IN 1958, after the Republican Party suffered a stinging defeat in the midterm elections that compounded the 1954 loss of its briefly held control of Congress, Whittaker Chambers sent a letter to William F. Buckley Jr. Buckley, who had founded National Review three years earlier, was trying to create a conservative insurgency. Like many other conservatives, including Ronald Reagan, he revered Chambers for his searing break with Communism and his exposure of Alger Hiss as a Soviet agent, which he chronicled in his memoir Witness. Chambers had warned the youthful Buckley against consorting with the radical Right, arguing that politicians such as Senator Joseph McCarthy discredited rather than bolstered a fledgling conservative movement. Now Chambers diagnosed the woes of the GOP:
If the Republican Party cannot get some grip of the actual world we live in, and from it generalize and actively promote a program that means something to masses of people—why, somebody else will. There will be nothing to argue. The voters will simply vote Republicans into singularity. The Republican Party will become like one of those dark little shops which apparently never sell anything. If, for any reason, you go in, you find, at the back, an old man, fingering for his own pleasure some oddments of cloth. Nobody wants to buy them, which is fine because the old man is not really interested in selling. He just likes to hold and to feel.
If this sounds familiar, it should. Then, as now, the GOP faced an identity crisis. Then, as now, ideologues attacked pragmatists. In the late 1950s, the trends seemed clear enough. Though the Democrats went into the 1958 election already controlling Congress, they won a historically unprecedented fifteen seats in the Senate (including two in a special election upon Alaska’s statehood) as well as forty-nine additional seats in the House of Representatives. When the newly elected Eighty-Sixth Congress started its first session in 1959, the Democrats enjoyed a thirty-seat majority in the Senate and a 130-seat majority in the House. Republicans also lost thirteen of twenty-one gubernatorial elections.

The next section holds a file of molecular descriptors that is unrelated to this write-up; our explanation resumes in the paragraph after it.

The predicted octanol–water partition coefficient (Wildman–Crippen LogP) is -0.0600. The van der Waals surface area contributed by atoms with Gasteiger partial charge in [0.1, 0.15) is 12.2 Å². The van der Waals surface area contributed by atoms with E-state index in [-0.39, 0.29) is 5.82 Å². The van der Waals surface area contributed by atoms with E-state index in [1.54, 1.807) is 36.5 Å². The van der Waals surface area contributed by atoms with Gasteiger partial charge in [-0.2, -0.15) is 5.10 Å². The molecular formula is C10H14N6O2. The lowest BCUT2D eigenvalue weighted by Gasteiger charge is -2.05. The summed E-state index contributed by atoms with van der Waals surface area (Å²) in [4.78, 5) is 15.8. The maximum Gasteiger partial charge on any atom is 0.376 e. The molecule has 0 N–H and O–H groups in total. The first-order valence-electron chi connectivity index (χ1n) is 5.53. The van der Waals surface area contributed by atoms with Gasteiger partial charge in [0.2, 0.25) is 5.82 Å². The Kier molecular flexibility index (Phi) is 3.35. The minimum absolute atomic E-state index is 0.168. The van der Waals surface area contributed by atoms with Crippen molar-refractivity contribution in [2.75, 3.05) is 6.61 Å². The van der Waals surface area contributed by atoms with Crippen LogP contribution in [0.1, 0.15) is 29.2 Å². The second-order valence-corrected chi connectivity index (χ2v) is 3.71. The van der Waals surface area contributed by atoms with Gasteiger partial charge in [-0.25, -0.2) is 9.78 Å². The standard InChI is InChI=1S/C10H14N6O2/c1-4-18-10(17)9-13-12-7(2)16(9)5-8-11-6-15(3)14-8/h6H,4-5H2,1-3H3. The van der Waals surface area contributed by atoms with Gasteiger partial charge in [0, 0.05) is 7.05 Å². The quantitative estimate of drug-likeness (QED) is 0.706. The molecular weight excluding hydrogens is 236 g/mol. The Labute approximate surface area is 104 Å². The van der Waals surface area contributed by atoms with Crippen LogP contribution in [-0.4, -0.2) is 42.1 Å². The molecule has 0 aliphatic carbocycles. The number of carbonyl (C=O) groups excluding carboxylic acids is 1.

At the time, analysts attributed the outcome to several factors, including a recession, intra-Republican divisions and the Soviet Union’s successful Sputnik satellite launch, which Democrats used to attack President Dwight Eisenhower. But the GOP’s message also had clearly fallen short. After the election, the political scientist Frank Jonas, an expert on the western states, pointed to the superficiality of Republican candidates’ “glittering generalities” and appeals to “faith and freedom” when voters were more interested in “their stomachs and their pocketbooks.” Rather than “recognizing and meeting issues which arise from the needs and desires of the people,” he wrote, “gimmicks were invented and straw men set up.”
Since then, Chambers’s view has been confirmed again and again. It occurred most immediately and dramatically in Barry Goldwater’s dismal showing in 1964. And it was repeated in congressional elections over the subsequent decades. As MSNBC commentator and former Republican House member Joe Scarborough has recently written in his book The Right Path:
In the early 1950s the Republicans began a gradual but unmistakable shift from being a political institution that was a pragmatic collection of various factions to being an ideological institution that would, when at its very worst, choose nominees in state and national elections who could check every box required to advance an ideological agenda except one: winning.
In fact, a dispirited Republican Party struggled to define an agenda throughout the 1960s and would not win control of the Senate until 1980. Republicans would not prevail in the House until the revolution of 1994. Though Republican Richard Nixon was seen as the biggest loser of the 1958 election—an assessment strengthened by his 1960 defeat, which he discussed at length in his book Six Crises—he absorbed the political lessons of these losses as well as Goldwater’s and won the presidency in 1968. Nevertheless, neither Nixon’s election nor his landslide reelection in 1972 would significantly shape the Democrat-dominated Congress. The GOP’s later success on Capitol Hill took place only after a fresh generation of conservatives had emerged, with a new agenda and message.
ONCE AGAIN, Republicans are energetically debating the reasons underlying the GOP’s recent electoral losses. In the aftermath of what then president George W. Bush memorably described as the party’s 2006 midterm “thumping” in the Senate and the House of Representatives, followed by President Barack Obama’s 2008 and 2012 presidential election victories, the GOP is engaged in a fresh bout of soul searching. Yet even after seven years, not to mention losing the popular vote in five of the last six presidential elections, neither leaders nor rank-and-file Republicans have managed to agree on the causes or cures of the party’s troubles, even as a new election looms.